More and more, we have clients asking, “Isn’t TV dead? Shouldn’t I be moving my media dollars elsewhere? Is this medium still an effective place to advertise?” The short answer: no, yes, but there’s more. Let’s set the record straight.
Finally, Super Bowl Sunday! Our junior panelists were getting excited about the task at hand: Offering their opinions on the newest rounds of Super Bowl commercials. Just a reminder: Our panel consisted of 11-year-old Annabelle, 10-year-old Jack, 7-year-old Meghan and 3-year-old Brendan. My wife, Mary, and I would be acting as sounding boards and occasionally tossing in our own two cents.
When I think back to the Super Bowl ads of my youth – Michael Jordan and Larry Bird playing “horse” for McDonald’s, the Budweiser Bullfrogs, or more recently, the “Here We Go” ad from 2012 – I remember thinking those were instant classics, and I wanted to see them again immediately. Did I get the same impression after Sunday’s Super Bowl? Not really.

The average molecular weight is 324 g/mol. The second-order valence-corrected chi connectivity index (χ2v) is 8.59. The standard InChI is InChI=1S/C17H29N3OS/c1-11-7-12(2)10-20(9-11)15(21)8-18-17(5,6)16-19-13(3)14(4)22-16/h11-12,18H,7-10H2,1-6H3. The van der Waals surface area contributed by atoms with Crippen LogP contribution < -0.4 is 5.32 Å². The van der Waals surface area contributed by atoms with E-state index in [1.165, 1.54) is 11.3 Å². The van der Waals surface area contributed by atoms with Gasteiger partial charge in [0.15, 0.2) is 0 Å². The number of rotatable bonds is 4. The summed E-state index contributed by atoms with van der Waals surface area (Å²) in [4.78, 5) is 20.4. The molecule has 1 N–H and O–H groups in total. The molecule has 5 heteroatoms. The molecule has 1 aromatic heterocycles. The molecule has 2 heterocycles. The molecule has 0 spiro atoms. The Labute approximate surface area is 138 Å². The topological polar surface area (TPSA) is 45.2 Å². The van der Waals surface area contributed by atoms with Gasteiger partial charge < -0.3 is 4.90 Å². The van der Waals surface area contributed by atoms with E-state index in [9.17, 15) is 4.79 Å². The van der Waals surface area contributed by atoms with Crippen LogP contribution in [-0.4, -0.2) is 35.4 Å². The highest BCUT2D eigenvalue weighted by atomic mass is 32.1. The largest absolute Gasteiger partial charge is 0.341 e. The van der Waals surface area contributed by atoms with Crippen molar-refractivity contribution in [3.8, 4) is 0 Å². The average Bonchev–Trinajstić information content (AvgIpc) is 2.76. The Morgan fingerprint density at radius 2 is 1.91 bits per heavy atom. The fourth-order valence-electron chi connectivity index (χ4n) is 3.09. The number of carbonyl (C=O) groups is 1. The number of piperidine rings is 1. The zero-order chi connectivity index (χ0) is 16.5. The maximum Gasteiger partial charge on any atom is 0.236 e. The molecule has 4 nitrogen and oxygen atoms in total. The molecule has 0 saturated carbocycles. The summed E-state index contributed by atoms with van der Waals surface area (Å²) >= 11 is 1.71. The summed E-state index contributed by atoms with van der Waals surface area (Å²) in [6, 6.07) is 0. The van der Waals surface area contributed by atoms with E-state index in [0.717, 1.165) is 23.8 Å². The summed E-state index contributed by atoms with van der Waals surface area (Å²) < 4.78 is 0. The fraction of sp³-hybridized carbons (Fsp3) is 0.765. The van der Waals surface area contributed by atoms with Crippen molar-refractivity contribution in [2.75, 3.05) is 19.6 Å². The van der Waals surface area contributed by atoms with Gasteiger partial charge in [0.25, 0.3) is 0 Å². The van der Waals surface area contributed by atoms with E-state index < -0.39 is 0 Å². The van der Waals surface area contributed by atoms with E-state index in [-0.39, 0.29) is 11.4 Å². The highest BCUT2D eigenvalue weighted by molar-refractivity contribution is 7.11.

I love the Super Bowl. To me, a full day dedicated to professional football while cramming various salted snacks in various shapes down my gullet is the closest thing to a perfect day. Of course over the years my method of watching the game has changed. Instead of sitting around a small television in a cramped apartment with six other guys fighting over the last imported beer, I’m in the comfort of my den watching it on high-def while battling my four kids over the last mozzarella stick. That’s a battle I usually win because, let’s face it, I’m bigger than they are (for now).
Google Glass is a new Internet device you wear like a pair of glasses. It posts visual data in your view that only you can see, not dissimilar from the head-up display in a military fighter jet. From all accounts, most reviewers are saying this is “not quite ready for prime time,” but I’m sure it soon will be.
So, let’s work under the assumptions that it does work, can be disguised to look like regular glasses, provides private visual cues, takes voice commands and has a built in camera. This all may not be true yet, but it will be.